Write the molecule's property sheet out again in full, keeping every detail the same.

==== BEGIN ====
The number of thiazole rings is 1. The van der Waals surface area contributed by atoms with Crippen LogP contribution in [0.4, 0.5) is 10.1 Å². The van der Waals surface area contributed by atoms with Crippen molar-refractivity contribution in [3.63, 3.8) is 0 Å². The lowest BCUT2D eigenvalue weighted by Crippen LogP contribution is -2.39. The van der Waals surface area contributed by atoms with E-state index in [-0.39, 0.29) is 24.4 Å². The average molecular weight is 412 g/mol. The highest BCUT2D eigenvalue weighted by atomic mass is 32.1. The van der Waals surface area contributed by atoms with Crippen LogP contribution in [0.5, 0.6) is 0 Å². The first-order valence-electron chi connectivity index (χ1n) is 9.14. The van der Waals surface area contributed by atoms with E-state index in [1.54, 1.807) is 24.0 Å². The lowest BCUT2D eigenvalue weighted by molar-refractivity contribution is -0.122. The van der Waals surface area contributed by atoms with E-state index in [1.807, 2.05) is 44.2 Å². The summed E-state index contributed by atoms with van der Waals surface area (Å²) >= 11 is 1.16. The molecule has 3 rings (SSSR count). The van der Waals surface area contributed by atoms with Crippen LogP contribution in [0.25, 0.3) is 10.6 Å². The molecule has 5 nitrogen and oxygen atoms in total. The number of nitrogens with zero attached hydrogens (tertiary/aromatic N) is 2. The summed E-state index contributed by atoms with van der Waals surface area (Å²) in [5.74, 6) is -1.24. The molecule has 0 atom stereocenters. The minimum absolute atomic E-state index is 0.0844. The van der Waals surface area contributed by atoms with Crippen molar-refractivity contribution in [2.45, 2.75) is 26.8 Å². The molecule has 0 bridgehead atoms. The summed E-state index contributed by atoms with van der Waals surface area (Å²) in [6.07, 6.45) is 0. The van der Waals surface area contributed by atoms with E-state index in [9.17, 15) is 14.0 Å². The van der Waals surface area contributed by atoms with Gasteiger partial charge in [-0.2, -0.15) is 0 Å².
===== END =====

The number of thiazole rings is 1. The van der Waals surface area contributed by atoms with Crippen LogP contribution in [0.4, 0.5) is 10.1 Å². The van der Waals surface area contributed by atoms with Crippen molar-refractivity contribution in [3.63, 3.8) is 0 Å². The lowest BCUT2D eigenvalue weighted by Crippen LogP contribution is -2.39. The van der Waals surface area contributed by atoms with E-state index in [-0.39, 0.29) is 24.4 Å². The average molecular weight is 412 g/mol. The highest BCUT2D eigenvalue weighted by atomic mass is 32.1. The van der Waals surface area contributed by atoms with Crippen LogP contribution in [0.5, 0.6) is 0 Å². The first-order valence-electron chi connectivity index (χ1n) is 9.14. The van der Waals surface area contributed by atoms with E-state index in [1.54, 1.807) is 24.0 Å². The lowest BCUT2D eigenvalue weighted by molar-refractivity contribution is -0.122. The van der Waals surface area contributed by atoms with E-state index in [1.807, 2.05) is 44.2 Å². The summed E-state index contributed by atoms with van der Waals surface area (Å²) >= 11 is 1.16. The molecule has 3 rings (SSSR count). The van der Waals surface area contributed by atoms with Crippen LogP contribution in [0.25, 0.3) is 10.6 Å². The molecule has 5 nitrogen and oxygen atoms in total. The number of nitrogens with zero attached hydrogens (tertiary/aromatic N) is 2. The summed E-state index contributed by atoms with van der Waals surface area (Å²) in [5.74, 6) is -1.24. The molecule has 0 atom stereocenters. The minimum absolute atomic E-state index is 0.0844. The van der Waals surface area contributed by atoms with Crippen molar-refractivity contribution in [2.45, 2.75) is 26.8 Å². The molecule has 0 bridgehead atoms. The summed E-state index contributed by atoms with van der Waals surface area (Å²) in [6.07, 6.45) is 0. The van der Waals surface area contributed by atoms with E-state index in [9.17, 15) is 14.0 Å². The van der Waals surface area contributed by atoms with Gasteiger partial charge in [-0.2, -0.15) is 0 Å².